Commercial processes used to wash spinach and other leafy salad greens are not always 100 percent effective in removing bacteria. But a new, easy-to-implement method could eliminate or reduce illnesses linked to these vegetables.

Research presented at a recent meeting of the American Chemical Society shows that an inexpensive titanium dioxide (TiO2) photocatalyst could be added to the rinse water or used to coat equipment surfaces that come into contact with the leaves as they are processed.

When TiO2 absorbs light, it produces a strong oxidant that kills bacteria, the researchers explained.

Currently, greens are put through water or bleach rinses or irradiation. However, Nichola Kinsinger, Ph.D., said scientists have estimated that 99 percent of foodborne illnesses from leafy greens can be traced back to disinfection issues.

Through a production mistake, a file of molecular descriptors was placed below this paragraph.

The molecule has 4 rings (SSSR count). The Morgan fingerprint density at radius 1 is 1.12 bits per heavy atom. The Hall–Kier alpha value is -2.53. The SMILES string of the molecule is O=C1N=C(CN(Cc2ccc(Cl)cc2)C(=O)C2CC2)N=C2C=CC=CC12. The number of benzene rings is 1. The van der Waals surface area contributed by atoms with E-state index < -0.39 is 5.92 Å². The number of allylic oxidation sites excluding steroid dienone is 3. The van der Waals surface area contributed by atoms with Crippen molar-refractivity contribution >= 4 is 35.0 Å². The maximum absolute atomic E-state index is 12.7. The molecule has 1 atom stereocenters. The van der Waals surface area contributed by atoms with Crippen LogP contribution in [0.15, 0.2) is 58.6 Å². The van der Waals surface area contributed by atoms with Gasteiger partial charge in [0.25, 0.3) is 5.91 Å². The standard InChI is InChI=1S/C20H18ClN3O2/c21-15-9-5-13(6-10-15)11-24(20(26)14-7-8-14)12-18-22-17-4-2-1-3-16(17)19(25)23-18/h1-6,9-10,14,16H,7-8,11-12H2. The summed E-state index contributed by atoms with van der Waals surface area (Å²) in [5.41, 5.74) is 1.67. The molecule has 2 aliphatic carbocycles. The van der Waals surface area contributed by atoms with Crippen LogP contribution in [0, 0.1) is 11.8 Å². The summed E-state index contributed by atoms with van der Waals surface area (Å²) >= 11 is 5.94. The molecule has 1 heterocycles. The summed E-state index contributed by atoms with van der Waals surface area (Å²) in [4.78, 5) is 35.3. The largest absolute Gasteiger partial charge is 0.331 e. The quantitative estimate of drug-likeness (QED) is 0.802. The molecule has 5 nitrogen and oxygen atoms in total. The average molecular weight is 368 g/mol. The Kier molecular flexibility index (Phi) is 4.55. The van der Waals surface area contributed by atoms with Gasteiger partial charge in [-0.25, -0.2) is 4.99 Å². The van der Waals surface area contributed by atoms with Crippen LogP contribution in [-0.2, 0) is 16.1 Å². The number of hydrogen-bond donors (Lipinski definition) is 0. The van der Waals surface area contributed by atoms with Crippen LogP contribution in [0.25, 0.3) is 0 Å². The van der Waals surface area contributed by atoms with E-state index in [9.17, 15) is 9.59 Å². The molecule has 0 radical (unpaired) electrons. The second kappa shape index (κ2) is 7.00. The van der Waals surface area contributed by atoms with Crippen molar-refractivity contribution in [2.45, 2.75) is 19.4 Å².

To address this problem, the research team at the University of California, Riverside, developed a different approach to attacking the bacteria, most notably E. coli, which is the cause of many outbreaks.

“Despite current disinfection rinsing, bacteria are surviving on the leaf and causing cross contamination, resulting in the numerous outbreaks we hear about in the media,” Kinsinger explained. “Pathogens can come from irrigation waters or from water used during processing, and they can adhere to spinach leaves. If these bacteria are not all killed in the disinfection process, they can continue to live, grow, spread and contaminate other surfaces within the facility and other leaves.”

After modeling how a bleach rinse moves across the surface of a spinach leaf, the researchers found that the concentrations of bleach on leaves may not be consistent.

“We found that because of the topology of the spinach leaf, nearly 15 percent of the surface may ‘see’ a bleach concentration that is 1,000-times less than that of the rinse solution,” Kinsinger said. Tests showed that in some cases that meant 90 percent of adhered bacteria survived on the leaf surface.

To reduce that risk, the researchers are optimizing a TiO2 photocatalyst for potential use by food processing firms. They will also look at a broader range of foods, engineered surfaces and pathogens.